There is emerging evidence that aging induces changes in molecular pathways that accelerate the initiation and/or clonal dominance of mutations in stem and progenitor cells. The tight connection between aging-associated accumulation of stem and progenitor cell mutations with the failure of tissue maintenance and cancer suppression indicates a causal relationship between these factors. In addition to the cell-intrinsic mechanisms discussed here, there is increasing evidence that cell-extrinsic factors affect stem cell maintenance and possibly the selection of mutant stem and progenitor cells during aging. Likely, and potentially exciting, extrinsic candidates include aging-associated defects in the stem cell niches, alterations in the systemic/blood circulatory environment, changes in proliferative competition among stem and progenitor cells, inflammatory responses, and defects in immune surveillance of damaged cells. The delineation of this interplay of cellular and molecular mechanisms that contribute to the initiation and selection of stem and progenitor cell mutations in the context of aging will undoubtedly help the development of therapies aiming to improve early detection, prevention, and risk assessment of aging-associated diseases, organ dysfunction, and cancer.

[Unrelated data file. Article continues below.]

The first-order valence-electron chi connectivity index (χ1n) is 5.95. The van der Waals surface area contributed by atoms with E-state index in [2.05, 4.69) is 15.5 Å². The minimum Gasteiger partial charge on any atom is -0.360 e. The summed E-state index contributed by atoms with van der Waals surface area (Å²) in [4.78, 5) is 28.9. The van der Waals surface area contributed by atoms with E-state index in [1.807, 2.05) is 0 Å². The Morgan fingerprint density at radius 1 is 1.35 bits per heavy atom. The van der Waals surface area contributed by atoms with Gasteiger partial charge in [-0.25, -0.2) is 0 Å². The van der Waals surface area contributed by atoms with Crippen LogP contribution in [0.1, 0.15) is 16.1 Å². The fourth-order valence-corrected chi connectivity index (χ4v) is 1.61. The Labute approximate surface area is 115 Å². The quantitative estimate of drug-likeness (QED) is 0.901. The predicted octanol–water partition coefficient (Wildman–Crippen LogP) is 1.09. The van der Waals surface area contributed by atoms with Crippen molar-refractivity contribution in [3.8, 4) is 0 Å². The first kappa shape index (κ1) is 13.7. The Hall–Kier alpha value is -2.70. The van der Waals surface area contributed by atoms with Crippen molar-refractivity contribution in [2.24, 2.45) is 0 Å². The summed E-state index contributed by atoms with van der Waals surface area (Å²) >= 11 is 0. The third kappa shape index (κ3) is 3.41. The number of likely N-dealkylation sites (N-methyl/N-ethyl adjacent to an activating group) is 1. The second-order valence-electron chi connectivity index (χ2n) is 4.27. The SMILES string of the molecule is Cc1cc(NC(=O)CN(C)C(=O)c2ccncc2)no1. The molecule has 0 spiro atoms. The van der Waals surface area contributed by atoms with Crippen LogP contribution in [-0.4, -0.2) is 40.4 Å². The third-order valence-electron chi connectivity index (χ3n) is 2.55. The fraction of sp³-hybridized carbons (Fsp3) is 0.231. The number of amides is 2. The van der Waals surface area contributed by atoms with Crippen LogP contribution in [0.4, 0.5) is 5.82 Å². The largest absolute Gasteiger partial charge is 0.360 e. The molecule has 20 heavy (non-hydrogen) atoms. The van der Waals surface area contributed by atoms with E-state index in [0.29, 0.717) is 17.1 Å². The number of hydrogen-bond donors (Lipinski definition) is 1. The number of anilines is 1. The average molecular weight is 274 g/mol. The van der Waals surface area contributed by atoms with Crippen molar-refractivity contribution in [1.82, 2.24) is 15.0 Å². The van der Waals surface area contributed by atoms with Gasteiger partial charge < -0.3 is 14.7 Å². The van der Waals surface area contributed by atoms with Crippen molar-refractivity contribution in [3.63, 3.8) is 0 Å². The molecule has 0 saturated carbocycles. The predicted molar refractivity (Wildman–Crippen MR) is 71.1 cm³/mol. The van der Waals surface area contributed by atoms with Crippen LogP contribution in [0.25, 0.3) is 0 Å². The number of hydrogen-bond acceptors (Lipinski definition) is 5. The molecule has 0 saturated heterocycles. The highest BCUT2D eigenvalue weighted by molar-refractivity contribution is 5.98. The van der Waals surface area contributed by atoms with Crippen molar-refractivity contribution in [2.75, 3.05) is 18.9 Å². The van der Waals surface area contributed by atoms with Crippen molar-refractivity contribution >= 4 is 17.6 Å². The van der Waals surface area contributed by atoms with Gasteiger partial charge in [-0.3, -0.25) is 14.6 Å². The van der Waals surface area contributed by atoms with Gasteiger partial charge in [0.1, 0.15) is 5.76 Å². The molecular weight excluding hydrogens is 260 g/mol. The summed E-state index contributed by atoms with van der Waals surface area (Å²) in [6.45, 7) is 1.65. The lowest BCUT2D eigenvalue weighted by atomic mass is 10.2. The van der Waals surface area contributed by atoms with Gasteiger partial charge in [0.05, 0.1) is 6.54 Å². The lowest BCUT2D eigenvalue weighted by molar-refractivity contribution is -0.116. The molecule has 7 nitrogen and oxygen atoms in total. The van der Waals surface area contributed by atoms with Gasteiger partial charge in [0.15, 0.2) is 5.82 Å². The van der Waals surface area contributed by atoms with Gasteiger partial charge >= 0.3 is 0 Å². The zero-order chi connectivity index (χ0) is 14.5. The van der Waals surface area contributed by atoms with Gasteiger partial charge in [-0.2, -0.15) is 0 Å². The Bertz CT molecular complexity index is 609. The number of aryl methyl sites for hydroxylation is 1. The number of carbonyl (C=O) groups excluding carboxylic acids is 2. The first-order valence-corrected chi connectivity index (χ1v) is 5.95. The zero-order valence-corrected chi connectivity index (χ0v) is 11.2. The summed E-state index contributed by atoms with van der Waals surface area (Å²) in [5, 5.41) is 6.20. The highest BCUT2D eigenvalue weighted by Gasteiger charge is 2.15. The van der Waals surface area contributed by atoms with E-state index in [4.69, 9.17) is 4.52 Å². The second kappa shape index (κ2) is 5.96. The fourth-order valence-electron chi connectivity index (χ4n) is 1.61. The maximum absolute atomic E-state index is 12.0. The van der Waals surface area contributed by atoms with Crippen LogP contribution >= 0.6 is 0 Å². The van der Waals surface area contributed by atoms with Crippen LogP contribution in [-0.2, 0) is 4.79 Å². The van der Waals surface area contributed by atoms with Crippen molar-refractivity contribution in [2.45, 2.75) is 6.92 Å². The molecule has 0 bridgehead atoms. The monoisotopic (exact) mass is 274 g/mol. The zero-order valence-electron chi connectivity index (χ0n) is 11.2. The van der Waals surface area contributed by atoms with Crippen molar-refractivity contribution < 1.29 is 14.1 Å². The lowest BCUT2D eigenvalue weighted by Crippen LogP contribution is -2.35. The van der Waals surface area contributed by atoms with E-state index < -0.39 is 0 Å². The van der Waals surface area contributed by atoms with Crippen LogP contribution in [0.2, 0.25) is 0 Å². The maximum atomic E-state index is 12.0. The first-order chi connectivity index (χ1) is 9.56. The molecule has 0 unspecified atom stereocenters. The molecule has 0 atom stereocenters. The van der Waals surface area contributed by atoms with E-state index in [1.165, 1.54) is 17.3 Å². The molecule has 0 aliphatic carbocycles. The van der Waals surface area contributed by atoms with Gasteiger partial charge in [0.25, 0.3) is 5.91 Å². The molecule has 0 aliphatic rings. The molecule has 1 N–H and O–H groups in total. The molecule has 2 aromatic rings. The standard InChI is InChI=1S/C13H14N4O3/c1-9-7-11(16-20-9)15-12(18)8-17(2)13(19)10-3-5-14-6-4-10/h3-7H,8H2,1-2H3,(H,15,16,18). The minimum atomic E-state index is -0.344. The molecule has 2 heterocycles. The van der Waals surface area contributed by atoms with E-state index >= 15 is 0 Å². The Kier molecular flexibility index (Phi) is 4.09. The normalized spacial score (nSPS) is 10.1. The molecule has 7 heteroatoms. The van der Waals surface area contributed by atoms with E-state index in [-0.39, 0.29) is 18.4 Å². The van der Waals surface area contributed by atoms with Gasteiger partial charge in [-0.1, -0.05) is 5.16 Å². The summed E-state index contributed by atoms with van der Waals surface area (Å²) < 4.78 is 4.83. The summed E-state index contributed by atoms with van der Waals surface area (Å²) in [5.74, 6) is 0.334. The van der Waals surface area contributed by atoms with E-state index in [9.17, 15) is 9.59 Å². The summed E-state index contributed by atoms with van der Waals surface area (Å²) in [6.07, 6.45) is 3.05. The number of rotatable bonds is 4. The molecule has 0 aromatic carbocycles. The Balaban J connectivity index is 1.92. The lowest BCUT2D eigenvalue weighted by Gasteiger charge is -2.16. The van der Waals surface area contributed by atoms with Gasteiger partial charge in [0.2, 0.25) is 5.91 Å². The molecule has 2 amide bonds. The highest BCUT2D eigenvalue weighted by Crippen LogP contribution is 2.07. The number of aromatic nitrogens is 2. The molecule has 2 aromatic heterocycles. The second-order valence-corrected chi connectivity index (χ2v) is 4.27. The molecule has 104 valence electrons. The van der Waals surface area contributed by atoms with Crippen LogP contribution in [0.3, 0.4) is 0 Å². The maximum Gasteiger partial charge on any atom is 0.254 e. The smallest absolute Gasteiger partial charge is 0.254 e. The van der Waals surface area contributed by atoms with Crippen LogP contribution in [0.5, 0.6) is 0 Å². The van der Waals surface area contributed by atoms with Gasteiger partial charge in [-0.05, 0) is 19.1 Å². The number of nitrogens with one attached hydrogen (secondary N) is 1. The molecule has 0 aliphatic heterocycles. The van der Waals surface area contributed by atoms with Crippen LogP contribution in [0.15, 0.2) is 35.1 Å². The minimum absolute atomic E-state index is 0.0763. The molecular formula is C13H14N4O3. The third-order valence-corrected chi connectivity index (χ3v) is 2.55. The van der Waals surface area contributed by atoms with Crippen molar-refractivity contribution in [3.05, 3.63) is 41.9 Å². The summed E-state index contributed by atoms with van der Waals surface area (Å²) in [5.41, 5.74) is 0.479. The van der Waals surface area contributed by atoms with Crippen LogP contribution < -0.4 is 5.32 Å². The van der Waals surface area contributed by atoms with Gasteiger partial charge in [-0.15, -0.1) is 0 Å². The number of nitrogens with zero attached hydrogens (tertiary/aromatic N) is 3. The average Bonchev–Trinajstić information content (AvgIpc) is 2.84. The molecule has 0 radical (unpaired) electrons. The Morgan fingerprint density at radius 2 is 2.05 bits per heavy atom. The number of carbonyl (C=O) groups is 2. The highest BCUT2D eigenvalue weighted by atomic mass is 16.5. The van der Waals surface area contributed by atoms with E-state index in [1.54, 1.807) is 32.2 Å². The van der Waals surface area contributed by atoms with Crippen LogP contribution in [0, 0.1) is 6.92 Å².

Cells can become senescent in reaction to a variety of environmental stresses or forms of damage, activating a program that halts cellular replication and triggers the generation of a mix of potent signals that can influence surrounding cells and tissue structure, a state known as the senescence-associated secretory phenotype (SASP). Senescent cells have a role in embryonic development, controlling the shaping of tissues at the extremities, such as the growth of fingers. Their existence in adults is perhaps because the same mechanism, particularly the arrested growth aspect of it, serves to suppress cancer risk - or at least it does so initially and while senescent cells are present in only modest numbers. Evolution tends to lead to complex systems in which every component part is reused in many ways.